Designing for Trust: Understanding the Role of Agent Gender and Location on User Perceptions of Trust in Home Automation

Nicole Damen, Christine Toh

Research output: Contribution to journalArticlepeer-review

14 Scopus citations


Although trust can have a positively mediating effect on information technology adoption and usage, the concept has not been extensively investigated in the home automation field. Therefore, this work is aimed at exploring the role of agent location and the gender of the agent's voice on users' perception of trust toward automation through two experimental studies (N = 8 and N = 20) and a web-based smart lock simulation. Explicit trust behavior was captured using directly observable behaviors and decisions, while implicit trust behavior was captured using detailed click-level user behaviors with the smart lock simulation as a proxy for reaction time. The results show that users displayed more explicit trusting behavior toward the system when it displayed design characteristics that were stereotype congruent (female-home and male-office) compared to stereotype incongruent systems (male-home and female-office). These results show that users carry over the social expectations and roles encountered in human-to-human relationships to interactions with simulated automated agents. These findings empirically demonstrate the influence of design characteristics on the formation of trust relationships between users and automated devices and provide a foundation for future research geared at critically examining our evolving relationship with technology.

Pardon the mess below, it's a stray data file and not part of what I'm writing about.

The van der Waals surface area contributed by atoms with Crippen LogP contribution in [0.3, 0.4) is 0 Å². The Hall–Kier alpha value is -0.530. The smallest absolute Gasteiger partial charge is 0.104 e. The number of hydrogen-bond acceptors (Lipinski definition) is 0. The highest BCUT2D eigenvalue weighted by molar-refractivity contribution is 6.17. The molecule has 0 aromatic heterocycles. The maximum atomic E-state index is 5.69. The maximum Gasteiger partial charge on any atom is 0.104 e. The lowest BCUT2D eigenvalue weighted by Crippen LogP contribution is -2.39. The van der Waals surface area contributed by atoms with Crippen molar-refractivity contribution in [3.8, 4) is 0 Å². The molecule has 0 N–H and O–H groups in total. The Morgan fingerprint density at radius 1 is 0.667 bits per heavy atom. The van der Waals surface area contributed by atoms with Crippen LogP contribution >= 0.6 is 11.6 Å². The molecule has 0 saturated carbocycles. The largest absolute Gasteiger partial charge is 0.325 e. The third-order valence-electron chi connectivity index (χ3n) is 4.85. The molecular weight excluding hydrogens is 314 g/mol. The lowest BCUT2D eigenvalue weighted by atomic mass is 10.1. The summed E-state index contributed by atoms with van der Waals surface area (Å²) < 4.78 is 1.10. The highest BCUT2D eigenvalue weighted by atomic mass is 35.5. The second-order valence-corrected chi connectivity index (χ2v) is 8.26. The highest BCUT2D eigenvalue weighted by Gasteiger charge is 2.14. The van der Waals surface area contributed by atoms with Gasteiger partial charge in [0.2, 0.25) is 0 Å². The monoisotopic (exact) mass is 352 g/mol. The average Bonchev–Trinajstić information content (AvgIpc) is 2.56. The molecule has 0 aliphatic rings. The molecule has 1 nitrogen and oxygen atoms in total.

Original languageEnglish (US)
Article number061101
JournalJournal of Mechanical Design - Transactions of the ASME
Issue number6
StatePublished - Jun 1 2019


  • Home automation
  • automated agents
  • gender
  • implicit attitudes
  • location
  • stereotype congruence
  • trust
  • user behavior

ASJC Scopus subject areas

  • Mechanics of Materials
  • Mechanical Engineering
  • Computer Science Applications
  • Computer Graphics and Computer-Aided Design


Dive into the research topics of 'Designing for Trust: Understanding the Role of Agent Gender and Location on User Perceptions of Trust in Home Automation'. Together they form a unique fingerprint.

Cite this